Today marks the 30th tragic anniversary of one of the worst natural disasters in Armenia’s history – the devastating Spitak earthquake. Three decades on, the pain and grief from the disaster are not eliminated and the wounds – not healed yet, with tens of thousands of lost human lives and hundreds of thousands homeless, some living in temporary shelters up to now.
On 7 December 1988, at 11:41am local time (07:41 GMT), an earthquake measuring 6.8 on the Richter scale struck the northern Armenia. The epicenter lied in the town of Spitak and surrounding villages. The quake measured magnitude 10 points in Spitak, 9 points – in Gyumri, and Stepanavan, 8-9 points – in Vanadzor and 6 points – in Yerevan. The total zone of the disaster covered 3k sq. meters, hitting a total of 21 towns and districts, 343 villages.
According to official data, the quake claimed 25,000 lives, leaving some 20,000 people wounded and 514,000 others homeless, while the value of material losses were estimated at $10 billion.
The devastating earthquake destroyed 17% of the country’s housing area, while 170 industrial enterprises quitted their activity. Major damage was caused to architectural, historic, cultural monuments as well as to 917 educational institutions.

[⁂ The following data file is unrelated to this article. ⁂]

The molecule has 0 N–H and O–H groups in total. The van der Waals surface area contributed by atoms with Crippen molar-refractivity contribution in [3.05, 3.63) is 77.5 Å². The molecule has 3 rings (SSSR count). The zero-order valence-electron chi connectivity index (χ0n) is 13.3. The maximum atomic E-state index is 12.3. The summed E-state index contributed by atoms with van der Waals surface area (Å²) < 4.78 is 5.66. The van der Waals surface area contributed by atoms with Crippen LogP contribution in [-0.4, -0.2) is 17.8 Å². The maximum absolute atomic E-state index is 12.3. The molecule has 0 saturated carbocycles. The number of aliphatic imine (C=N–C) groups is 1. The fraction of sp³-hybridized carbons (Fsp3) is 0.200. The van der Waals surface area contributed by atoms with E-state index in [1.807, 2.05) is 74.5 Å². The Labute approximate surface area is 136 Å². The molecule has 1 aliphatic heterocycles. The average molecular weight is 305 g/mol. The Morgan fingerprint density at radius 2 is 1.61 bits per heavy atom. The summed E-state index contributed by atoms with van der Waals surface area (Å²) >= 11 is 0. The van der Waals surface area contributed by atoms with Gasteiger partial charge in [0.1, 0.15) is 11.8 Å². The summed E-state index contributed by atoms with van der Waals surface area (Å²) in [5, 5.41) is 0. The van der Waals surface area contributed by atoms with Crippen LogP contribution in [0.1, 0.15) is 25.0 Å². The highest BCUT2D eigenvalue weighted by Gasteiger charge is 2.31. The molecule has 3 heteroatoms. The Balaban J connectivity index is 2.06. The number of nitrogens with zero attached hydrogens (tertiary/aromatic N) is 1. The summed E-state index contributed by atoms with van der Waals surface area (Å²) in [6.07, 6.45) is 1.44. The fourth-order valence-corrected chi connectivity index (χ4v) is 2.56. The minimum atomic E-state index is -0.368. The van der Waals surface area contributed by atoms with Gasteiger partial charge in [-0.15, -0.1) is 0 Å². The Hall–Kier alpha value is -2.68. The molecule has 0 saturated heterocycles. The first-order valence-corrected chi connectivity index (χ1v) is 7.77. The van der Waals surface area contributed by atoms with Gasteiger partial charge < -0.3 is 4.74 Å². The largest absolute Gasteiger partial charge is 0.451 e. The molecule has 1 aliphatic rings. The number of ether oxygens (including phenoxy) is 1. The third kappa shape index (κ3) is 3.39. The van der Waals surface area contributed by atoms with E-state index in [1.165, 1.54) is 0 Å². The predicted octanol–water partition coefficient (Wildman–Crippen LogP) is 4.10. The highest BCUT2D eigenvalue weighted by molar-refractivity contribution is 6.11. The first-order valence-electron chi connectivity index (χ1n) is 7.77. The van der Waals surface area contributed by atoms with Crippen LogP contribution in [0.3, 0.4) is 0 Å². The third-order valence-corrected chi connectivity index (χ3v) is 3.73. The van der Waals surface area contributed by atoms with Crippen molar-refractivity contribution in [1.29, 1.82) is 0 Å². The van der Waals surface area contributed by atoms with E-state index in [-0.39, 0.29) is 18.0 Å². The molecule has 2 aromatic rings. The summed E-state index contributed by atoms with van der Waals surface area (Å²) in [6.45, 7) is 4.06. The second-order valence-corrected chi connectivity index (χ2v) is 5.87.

Thanks to the efforts of ordinary citizens and rescuers, about 45,000 alive and dead people were recovered from the ruins; 12,500 were hospitalized.
Expert conclusions later revealed that the main reason for such extensive damage was that the seismic risks across the country had been underestimated. The special government-assigned commission to look into the earthquake aftermath identified that seismic resistance norms for construction had been violated, as was its quality and technology, construction materials failed to meet state standards.
Most human casualties were the result of poor construction, delay of the rescue efforts, lack of knowledge and skills necessary to implement disaster risk reduction activities and awareness of the population during emergency situations.